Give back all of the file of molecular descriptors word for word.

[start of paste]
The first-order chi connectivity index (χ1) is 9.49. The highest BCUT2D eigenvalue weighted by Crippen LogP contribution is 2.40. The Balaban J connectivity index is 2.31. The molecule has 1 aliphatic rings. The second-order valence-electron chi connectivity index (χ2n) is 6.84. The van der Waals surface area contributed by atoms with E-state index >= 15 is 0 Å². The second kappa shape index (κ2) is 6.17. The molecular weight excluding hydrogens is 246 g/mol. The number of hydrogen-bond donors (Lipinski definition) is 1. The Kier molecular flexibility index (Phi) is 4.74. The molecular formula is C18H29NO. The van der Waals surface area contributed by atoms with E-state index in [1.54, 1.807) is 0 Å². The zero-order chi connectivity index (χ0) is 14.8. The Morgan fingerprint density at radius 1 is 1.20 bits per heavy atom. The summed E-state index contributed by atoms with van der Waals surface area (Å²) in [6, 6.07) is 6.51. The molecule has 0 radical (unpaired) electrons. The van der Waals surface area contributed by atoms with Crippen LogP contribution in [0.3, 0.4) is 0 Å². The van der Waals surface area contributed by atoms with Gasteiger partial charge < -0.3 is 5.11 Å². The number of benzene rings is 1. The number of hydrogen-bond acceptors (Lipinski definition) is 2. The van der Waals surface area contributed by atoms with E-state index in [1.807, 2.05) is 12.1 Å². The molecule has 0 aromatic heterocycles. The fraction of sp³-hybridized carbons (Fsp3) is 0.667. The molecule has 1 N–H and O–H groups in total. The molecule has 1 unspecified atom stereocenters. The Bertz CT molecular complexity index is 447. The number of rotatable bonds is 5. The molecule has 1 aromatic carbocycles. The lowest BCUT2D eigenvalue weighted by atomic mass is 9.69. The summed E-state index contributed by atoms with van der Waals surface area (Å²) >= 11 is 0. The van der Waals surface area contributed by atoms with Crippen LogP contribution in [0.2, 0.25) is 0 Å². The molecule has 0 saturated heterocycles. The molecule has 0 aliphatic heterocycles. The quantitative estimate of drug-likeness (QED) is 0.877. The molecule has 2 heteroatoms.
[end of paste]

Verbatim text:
The first-order chi connectivity index (χ1) is 9.49. The highest BCUT2D eigenvalue weighted by Crippen LogP contribution is 2.40. The Balaban J connectivity index is 2.31. The molecule has 1 aliphatic rings. The second-order valence-electron chi connectivity index (χ2n) is 6.84. The van der Waals surface area contributed by atoms with E-state index >= 15 is 0 Å². The second kappa shape index (κ2) is 6.17. The molecular weight excluding hydrogens is 246 g/mol. The number of hydrogen-bond donors (Lipinski definition) is 1. The Kier molecular flexibility index (Phi) is 4.74. The molecular formula is C18H29NO. The van der Waals surface area contributed by atoms with E-state index in [1.54, 1.807) is 0 Å². The zero-order chi connectivity index (χ0) is 14.8. The Morgan fingerprint density at radius 1 is 1.20 bits per heavy atom. The summed E-state index contributed by atoms with van der Waals surface area (Å²) in [6, 6.07) is 6.51. The molecule has 0 radical (unpaired) electrons. The van der Waals surface area contributed by atoms with Crippen LogP contribution in [0.3, 0.4) is 0 Å². The van der Waals surface area contributed by atoms with Gasteiger partial charge < -0.3 is 5.11 Å². The number of benzene rings is 1. The number of hydrogen-bond acceptors (Lipinski definition) is 2. The van der Waals surface area contributed by atoms with E-state index in [1.807, 2.05) is 12.1 Å². The molecule has 0 aromatic heterocycles. The fraction of sp³-hybridized carbons (Fsp3) is 0.667. The molecule has 1 N–H and O–H groups in total. The molecule has 1 unspecified atom stereocenters. The Bertz CT molecular complexity index is 447. The number of rotatable bonds is 5. The molecule has 1 aromatic carbocycles. The lowest BCUT2D eigenvalue weighted by atomic mass is 9.69. The summed E-state index contributed by atoms with van der Waals surface area (Å²) >= 11 is 0. The van der Waals surface area contributed by atoms with Crippen LogP contribution in [0.2, 0.25) is 0 Å². The molecule has 0 saturated heterocycles. The molecule has 0 aliphatic heterocycles. The quantitative estimate of drug-likeness (QED) is 0.877. The molecule has 2 heteroatoms.